The Judeo-Christian code

Such thinking holds perils for the nation. Moral wishywashiness, including sexual laxity, have characterized many civilizations that have lost their influence and greatness, a fact which ought not to be forgotten in an age of such intensely materialistic concerns. The united States, which for more than three centuries has lived by the Judeo-Christian code of morality, has attained an unprecedented degree of political freedom, economic well-being, and religious liberty. Surely its people and its institutions should not lightly accept the subtle and insidious notion that this code is outdated and should now give way to all manner of free-wheeling norms. As one Harvard scholar remarked, "We've tested the Ten Commandments and they work. We don't know what will happen to society without them."

With them, and with the profound precepts of the Sermon on the Mount, society can be assured of going forward. For the very purpose of the Judeo-Christian law is to discipline thought and action, to turn the individual away from a selfish absorption with material self to an awareness of and interest in the welfare of others. Practicing honesty, charity, purity, forebearance and other virtues, refusing to take advantage of others -- sexually or otherwise -- the human being overcomes his animalistic nature, brings to light his higher, his true self and identity, and establishes his spiritual relationship to his creator. Humanity, too, is benefited. Is not this Christ teaching the recipe for rooting out the lingering selfishness of the "me" generation?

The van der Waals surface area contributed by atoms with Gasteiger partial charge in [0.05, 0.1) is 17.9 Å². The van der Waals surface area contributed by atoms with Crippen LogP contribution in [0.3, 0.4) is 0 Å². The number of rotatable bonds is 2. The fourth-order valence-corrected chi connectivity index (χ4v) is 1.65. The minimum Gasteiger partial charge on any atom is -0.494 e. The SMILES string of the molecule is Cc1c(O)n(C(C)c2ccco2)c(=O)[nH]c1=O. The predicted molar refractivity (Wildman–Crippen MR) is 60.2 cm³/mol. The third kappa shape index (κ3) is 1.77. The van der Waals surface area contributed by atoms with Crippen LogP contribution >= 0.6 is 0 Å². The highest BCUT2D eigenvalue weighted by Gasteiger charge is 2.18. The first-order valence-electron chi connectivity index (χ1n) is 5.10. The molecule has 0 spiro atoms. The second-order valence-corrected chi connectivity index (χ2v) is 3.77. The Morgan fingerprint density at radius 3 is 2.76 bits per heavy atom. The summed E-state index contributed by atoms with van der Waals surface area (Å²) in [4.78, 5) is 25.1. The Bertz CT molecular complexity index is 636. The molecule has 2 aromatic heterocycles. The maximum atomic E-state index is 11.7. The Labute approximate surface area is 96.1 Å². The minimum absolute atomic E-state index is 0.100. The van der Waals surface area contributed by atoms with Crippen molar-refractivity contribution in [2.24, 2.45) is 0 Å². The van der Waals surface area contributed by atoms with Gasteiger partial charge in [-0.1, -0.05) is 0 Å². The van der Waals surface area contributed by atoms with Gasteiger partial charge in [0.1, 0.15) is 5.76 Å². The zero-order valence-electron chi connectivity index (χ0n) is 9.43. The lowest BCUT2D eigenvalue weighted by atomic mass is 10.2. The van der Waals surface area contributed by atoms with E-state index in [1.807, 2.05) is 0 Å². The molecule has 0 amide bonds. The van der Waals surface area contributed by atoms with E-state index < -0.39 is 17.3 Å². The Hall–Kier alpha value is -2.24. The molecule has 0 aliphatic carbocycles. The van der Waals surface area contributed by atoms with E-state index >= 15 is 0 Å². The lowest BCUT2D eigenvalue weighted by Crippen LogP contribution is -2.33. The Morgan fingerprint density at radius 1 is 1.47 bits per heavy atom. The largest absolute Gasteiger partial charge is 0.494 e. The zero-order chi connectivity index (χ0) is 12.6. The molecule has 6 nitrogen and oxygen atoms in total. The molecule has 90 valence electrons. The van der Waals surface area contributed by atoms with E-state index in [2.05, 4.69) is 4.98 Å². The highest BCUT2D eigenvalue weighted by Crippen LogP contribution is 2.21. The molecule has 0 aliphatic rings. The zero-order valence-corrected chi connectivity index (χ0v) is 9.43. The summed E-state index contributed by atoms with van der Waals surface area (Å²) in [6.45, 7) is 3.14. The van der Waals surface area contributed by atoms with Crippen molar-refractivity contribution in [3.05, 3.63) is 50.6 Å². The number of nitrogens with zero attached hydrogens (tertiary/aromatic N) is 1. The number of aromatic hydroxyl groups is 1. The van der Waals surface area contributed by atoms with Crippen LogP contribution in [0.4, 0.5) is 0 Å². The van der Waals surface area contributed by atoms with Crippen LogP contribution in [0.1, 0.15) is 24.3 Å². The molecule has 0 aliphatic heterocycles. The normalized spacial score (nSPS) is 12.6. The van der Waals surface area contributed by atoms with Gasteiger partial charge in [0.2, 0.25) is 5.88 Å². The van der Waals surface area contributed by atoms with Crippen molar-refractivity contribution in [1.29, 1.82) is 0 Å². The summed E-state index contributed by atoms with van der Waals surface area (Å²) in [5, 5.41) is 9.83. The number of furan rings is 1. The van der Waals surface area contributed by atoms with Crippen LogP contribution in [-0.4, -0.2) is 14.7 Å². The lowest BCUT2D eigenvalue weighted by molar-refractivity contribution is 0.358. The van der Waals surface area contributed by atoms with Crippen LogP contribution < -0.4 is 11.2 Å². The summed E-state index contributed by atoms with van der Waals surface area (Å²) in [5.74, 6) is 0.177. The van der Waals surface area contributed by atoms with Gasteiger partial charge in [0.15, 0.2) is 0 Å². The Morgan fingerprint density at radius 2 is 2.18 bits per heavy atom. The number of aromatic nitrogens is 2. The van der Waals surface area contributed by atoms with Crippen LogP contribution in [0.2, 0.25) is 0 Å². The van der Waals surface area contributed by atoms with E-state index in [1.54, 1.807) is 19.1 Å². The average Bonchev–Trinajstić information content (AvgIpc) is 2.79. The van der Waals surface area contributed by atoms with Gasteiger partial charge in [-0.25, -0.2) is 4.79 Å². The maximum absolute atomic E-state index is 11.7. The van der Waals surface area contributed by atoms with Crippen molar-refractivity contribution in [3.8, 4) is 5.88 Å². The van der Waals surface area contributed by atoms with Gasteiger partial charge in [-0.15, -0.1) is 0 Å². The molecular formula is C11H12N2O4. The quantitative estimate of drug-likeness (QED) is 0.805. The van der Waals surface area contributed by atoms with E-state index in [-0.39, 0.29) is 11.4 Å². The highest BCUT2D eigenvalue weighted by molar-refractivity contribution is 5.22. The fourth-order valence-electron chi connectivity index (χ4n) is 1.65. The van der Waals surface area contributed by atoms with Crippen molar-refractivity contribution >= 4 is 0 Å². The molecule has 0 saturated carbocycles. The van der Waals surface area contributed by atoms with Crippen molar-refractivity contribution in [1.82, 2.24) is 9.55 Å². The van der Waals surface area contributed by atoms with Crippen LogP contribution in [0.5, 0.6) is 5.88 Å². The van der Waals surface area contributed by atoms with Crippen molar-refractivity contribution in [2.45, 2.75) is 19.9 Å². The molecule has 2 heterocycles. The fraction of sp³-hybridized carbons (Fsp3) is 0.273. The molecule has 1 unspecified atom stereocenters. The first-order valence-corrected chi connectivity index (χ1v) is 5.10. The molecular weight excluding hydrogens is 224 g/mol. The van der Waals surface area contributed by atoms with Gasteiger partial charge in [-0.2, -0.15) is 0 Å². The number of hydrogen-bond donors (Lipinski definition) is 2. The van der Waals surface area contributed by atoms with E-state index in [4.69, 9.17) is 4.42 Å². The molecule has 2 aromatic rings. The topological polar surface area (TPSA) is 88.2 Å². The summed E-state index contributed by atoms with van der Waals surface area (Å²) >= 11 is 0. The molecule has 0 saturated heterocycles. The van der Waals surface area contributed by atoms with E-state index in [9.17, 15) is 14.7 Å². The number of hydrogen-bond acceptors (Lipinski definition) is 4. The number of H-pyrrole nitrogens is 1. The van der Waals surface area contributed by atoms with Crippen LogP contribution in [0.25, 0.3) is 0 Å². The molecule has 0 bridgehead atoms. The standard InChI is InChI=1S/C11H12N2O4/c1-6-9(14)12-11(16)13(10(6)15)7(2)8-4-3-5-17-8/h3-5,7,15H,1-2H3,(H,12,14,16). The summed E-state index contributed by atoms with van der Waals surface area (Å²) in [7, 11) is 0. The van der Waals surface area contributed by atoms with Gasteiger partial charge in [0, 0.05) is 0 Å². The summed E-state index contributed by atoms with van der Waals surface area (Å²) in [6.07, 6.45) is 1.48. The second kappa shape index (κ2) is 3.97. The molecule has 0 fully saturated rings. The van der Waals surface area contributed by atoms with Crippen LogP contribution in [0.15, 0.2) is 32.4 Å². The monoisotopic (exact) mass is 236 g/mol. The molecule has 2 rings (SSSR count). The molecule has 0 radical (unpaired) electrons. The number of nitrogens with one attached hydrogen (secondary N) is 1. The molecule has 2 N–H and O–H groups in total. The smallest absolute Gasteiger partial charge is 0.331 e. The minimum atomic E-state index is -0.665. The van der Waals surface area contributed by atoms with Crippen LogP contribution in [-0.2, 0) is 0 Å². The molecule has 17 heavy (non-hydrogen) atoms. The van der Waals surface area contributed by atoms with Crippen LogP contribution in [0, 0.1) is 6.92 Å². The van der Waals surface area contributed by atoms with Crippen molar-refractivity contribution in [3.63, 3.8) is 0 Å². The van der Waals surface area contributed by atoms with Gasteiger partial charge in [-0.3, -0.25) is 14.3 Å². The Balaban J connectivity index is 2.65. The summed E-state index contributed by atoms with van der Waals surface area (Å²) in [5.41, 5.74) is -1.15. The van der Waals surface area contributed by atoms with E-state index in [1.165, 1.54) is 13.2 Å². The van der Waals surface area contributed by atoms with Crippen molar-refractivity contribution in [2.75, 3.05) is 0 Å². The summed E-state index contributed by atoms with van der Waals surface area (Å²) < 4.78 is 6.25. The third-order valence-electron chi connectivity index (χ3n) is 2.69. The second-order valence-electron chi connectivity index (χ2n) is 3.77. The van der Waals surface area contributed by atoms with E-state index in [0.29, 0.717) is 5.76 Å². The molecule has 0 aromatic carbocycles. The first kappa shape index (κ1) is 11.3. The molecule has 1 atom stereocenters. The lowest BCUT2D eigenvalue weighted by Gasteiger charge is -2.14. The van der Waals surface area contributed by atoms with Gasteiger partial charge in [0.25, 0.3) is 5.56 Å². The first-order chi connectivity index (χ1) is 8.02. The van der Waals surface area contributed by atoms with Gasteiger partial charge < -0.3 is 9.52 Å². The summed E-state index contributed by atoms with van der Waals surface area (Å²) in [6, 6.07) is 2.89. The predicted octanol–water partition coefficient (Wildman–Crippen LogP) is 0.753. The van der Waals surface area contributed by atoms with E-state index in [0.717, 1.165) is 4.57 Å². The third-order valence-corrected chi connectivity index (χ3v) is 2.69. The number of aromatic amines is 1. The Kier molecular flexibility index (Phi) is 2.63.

Thoughtful social critics, while they may not use religious terms, nonetheless recognize the importance of teaching children self-discipline, cultivating moral and spiritual ideals, and giving them a larger vision of humanity -- above all through the force of parental example. Most parents do not need to be told by professionals that youngsters grow up happier and more responsible when they have chores and duties as well as rights, when they are made to feel their self-worth through what they contribute, not through the things they possess, when they have a purpose in life, when they learn to care about and for others, including the wider family of man. Perhaps one New England mother expressed it best when she commented at White House hearings on the family earlier this year:

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"We believe it is imperative that our nation face the real crisis in our society today, that is that we don't know how to love. And I guess there's a great amount of tension created because we see so many people and families seeking self-fulfillment directly, rather than self-fulfillment as a result of loving."

Put in these simple terms, America's family problems should loom less formidable -- for they are problems we can do something about.

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